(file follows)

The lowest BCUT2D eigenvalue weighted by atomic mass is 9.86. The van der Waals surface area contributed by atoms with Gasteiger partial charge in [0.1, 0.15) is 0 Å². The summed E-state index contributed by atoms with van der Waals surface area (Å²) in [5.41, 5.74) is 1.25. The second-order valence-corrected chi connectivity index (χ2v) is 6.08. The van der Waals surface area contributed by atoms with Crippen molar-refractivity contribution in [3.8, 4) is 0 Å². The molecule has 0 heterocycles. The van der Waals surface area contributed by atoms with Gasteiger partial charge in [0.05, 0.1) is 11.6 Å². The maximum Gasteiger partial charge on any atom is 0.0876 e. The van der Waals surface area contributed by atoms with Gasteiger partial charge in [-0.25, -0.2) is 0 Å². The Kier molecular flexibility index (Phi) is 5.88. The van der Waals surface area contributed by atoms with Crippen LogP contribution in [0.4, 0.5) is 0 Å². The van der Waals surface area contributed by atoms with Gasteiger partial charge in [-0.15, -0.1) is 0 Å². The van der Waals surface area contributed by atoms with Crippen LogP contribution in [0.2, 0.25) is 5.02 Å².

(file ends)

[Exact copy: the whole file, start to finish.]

The lowest BCUT2D eigenvalue weighted by atomic mass is 9.86. The van der Waals surface area contributed by atoms with Gasteiger partial charge in [0.1, 0.15) is 0 Å². The summed E-state index contributed by atoms with van der Waals surface area (Å²) in [5.41, 5.74) is 1.25. The second-order valence-corrected chi connectivity index (χ2v) is 6.08. The van der Waals surface area contributed by atoms with Crippen molar-refractivity contribution in [3.8, 4) is 0 Å². The molecule has 0 heterocycles. The van der Waals surface area contributed by atoms with Gasteiger partial charge in [0.05, 0.1) is 11.6 Å². The maximum Gasteiger partial charge on any atom is 0.0876 e. The van der Waals surface area contributed by atoms with Gasteiger partial charge in [-0.25, -0.2) is 0 Å². The Kier molecular flexibility index (Phi) is 5.88. The van der Waals surface area contributed by atoms with Crippen LogP contribution in [0.4, 0.5) is 0 Å². The van der Waals surface area contributed by atoms with Gasteiger partial charge in [-0.15, -0.1) is 0 Å². The van der Waals surface area contributed by atoms with Crippen LogP contribution in [0.2, 0.25) is 5.02 Å².